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The Cost of Cocoa: examines the cocoa market

The recent political turmoil in the Ivory Coast, the world’s largest cocoa producer, has focussed attention on the issue of cocoa production and the cost of cocoa. “Because of the uncertainty in the Ivory Coast, international cocoa prices have been at their highest in more than three decades recently,” explains Gary Mead, editor of agri-commodities website World Crops. “The Ivory Coast’s new president, Alassane Ousttara, called for a suspension of cocoa exports (which has now ended) and that helped push up the price. But there had been several successive seasons of a global supply-demand deficit so the ground for higher prices had already been laid.” In the commodities markets, cocoa future trading has increased considerably in volume which has also driven up cocoa prices.

Regarding the cocoa supply situation in the Ivory Coast, Tony Mycock, MD of independent chocolate supplier HB Ingredients, points out that “A lot of cocoa is still stuck out there. Peace has broken out, but we’re  not out of the woods yet. Ideally you don’t store cocoa beans in a hot, humid country. Half a million tonnes of cocoa, which in normal circumstances would be shipped out immediately, has stored since the beginning of the year, so you’re running the risk of the cocoa developing mould and deteriorating substantially in quality. One good thing is that the last cocoa harvest  was a very good crop in size terms. The mid-crop cocoa will be harvested about now, so it will be interesting to see what that produces.”

Despite the increased demand which has seen cocoa prices soar, a number of factors work against increasing cocoa production. “Cocoa is not an easy crop to grow,” points out Mead, “and can only be grown in fairly tight band around the Equator as it’s sensitive to low temperatures and needs plenty of rain and sun. Farmers have other less weather-sensitive and less price-volatile crops that they can choose to grow instead, such as rubber and palm oil.”

Mycock feels that higher cocoa prices will help to stimulate production. “Cocoa was too cheap for too long. People got out of it. Malaysia, for example, used to grow a lot of cocoa but when the price went down and stayed down they simply grubbed up the cocoa trees and replaced them with palms for palm oil. The current price of £1,800-£1,900 a tonne for cocoa is about right,” Mycock comments, “that’s a viable crop that’s worth investing in and looking after properly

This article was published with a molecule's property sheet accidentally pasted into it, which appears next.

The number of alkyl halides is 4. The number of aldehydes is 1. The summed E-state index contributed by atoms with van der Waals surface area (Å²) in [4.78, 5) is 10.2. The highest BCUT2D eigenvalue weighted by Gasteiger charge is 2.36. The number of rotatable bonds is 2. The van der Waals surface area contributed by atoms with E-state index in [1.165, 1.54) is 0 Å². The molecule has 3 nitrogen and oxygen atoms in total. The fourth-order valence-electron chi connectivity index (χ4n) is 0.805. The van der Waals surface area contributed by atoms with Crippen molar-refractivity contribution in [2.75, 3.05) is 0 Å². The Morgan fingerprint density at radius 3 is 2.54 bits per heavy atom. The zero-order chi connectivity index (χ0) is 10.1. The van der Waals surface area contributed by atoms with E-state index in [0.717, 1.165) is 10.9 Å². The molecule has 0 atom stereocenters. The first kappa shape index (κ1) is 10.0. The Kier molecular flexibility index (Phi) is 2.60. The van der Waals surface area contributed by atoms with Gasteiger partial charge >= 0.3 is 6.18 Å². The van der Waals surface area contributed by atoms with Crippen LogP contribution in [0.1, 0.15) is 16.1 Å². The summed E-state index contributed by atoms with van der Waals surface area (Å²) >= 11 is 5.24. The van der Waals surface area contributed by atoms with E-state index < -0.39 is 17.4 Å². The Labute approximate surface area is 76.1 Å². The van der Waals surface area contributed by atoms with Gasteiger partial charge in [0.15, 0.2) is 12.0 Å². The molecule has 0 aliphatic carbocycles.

There are a number of issues in cocoa production explains Simon Wright, a sustainable food consultant who helped create Green & Black’s range of organic and Fairtrade chocolate and now works with GO*DO chocolate: “Ninety-five percent of cocoa is grown by smallholders or family farms, with the size of the average cocoa smallholding being only 2.5-3.5 hectares. The farmers are paid very little, often $1 or less a day and many of them are elderly. In Ghana, a major cocoa producer, the average age of a cocoa farmer is over 60 in a country where life expectancy is 56.”

These small-scale cocoa producers, many scraping an existence, are simply unable to grow cocoa in a sustainable way, with soil degradation a very serious issue. Mead agrees that under-investment in production “is a major issue. Many of the trees in the Ivory Coast, for example, are now around 30 years old and well past productive life. The smallholder farmers use almost no fertiliser because it’s too expensive and, like any plant, the cocoa tree needs fertilising.”